ARSENAL went into 2021-22 knowing they were not going to benefit from European competition for the first time since 1995. Finishing eighth for the second successive season, the club is still struggling to find consistency in the post-Wenger era. The latest financial report from the club emphasises that the Gunners’ continue to lose ground.
In 2020-21, Arsenal made a loss for the third consecutive campaign and the deficit increased to £ 127 million (pre-tax), up from £ 54 million in 2020 and £ 32 million in 2019. This was partly due to exceptional expenses of £ 39 million, but it also demonstrated the impact of covid-19. Since 2018-19, the last “normal” season, Arsenal have seen their revenues drop by 17% and between 2019-20 to 2020-21, they fell by 5% to £ 327.6 million. It is estimated the pandemic may have cost Arsenal around £ 80 million.
In the past five years, Arsenal’s position among the elite (aka the big six) has come under threat and they are now sixth in terms of total income and have been overtaken by their fierce rivals Tottenham.
The club rearranged its debts and repayed some bank debt, which incurred a big chunk of exceptional items in the form of refinancing break costs. Arsenal rely on significant funding from KSE UK Inc (owned by Stan Kroenke) and they have a £ 70 million working capital facility with Barclays Bank. Their net debt has increased by 84% to £ 199 million due to a big reduction in cash.
On the pitch, while Arsenal have won four FA Cups since 2014, their league form has declined and from being a Champions League regular, they have spent five seasons outside the top four and four years in the Europa League. Rather clumsily, they went out of the Europa League at the semi-finals stage in 2020-21 to Villareal. Coach Mikkel Arteta still divides opinion among fans, although generally, he is popular and people appear to be buying into his “project”. His win rate, though, is 53.8%, lower than his predecessor Unai Emery, and there will be no silverware in 2021-22. Arsenal could still qualify for next season’s Champions League.
- Revenues down 5% year-on-year
- Pre-tax loss totals £ 127.2 million, net loss £ 107.3 million
- Only Chelsea have posted a bigger loss in 2020-21
- Wage-to-income ratio up to 73%
- Profit on player sales drops by 80%.
Arsenal’s European run benefitted their broadcasting revenues, which increased by 55% to £ 184.4 million. Absence from Europe will obviously hit the club’s income in 2021-22, hurting almost as much as the ignominy of exclusion. Given the current climate, it was no surprise the Gunners’ matchday earnings fell dramatically from £ 78.7 million to just £ 3.8 million. With the return of crowds, Arsenal should see this revenue stream head towards the £ 100 million mark once more in the current season. Commercial income fell slightly to £ 139.5 million in 2020-21, but was at a historic high level.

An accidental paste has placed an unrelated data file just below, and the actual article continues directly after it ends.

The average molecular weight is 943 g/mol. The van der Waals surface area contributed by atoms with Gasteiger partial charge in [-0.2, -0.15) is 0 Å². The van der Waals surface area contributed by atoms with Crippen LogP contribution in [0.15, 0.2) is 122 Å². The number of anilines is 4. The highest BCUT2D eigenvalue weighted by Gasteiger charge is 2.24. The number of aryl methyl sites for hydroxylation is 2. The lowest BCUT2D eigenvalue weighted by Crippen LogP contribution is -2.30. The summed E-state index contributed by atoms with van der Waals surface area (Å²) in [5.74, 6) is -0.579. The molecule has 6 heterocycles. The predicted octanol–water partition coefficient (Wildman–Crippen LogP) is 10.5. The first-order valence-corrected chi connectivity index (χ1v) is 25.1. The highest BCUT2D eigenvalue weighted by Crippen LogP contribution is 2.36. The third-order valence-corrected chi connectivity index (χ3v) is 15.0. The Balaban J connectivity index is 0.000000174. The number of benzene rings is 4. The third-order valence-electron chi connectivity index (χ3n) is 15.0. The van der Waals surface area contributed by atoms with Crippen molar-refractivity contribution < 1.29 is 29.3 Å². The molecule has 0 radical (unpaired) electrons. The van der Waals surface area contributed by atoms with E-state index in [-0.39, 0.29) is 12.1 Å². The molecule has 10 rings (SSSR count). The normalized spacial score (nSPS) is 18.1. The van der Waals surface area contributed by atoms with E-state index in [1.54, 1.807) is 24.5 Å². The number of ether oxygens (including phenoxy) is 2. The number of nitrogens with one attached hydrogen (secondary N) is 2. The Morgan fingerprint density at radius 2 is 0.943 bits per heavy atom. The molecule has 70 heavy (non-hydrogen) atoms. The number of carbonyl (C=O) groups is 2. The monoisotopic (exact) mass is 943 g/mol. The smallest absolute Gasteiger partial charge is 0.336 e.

Arsenal’s profit on player sales fell by some 80% to £ 11.8 million, a far cry from the £ 120 million they made in 2018 and far less than the average over the past five years (£ 42 million). The club’s transfer market activity was relatively muted, their biggest signing being Atlético Madrid’s Thomas Partey, who cost £ 45 million, and Lille’s defender Gabriel, who was signed for £ 23 million. They sold goalkeeper Emiliano Martínez to Aston Villa for £ 20 million. Gross spend, according to Transfermarkt, was £ 77.4 million, the seventh highest in the Premier League, while their net outlay was £ 60 million. The club’s accounts show £ 115 million in additional player registrations.
Even though revenues were 5% lower in 2020-21, Arsenal’s wage bill rose by 6% to £ 238 million, representing 73% of income. To the credit of the players, they agreed to a 12.5% pay cut during the peak of the pandemic. At the same time, the club made 55 people redundant, including their popular mascot, Gunnersaurus Rex. Since 2016, the Gunners’ wages have gone up by 22%, far less than the growth rate at the other big six clubs. For example, Tottenham’s salaries have grown by 105%, Manchester City’s 80% and Liverpool’s 51%. Interestingly, directors’ pay more than doubled in 2020-21.
The financial news will do nothing to increase the popularity of the current regime at Arsenal, especially as they announced a 4% increase in season tickets for 2022-23 just before releasing their financials. However, Arsenal’s current malaise is a temporary thing and they will be bounce back. Whether they can become more successful depends on a more dynamic transfer policy that identifies talent at the right price as well as a longer-term view around developing a team that can be more competitive. A big change is also needed in the relationship between the club’s owners and the fans. If these factors can be improved, then Arsenal’s Emirates Stadium will be a happier place.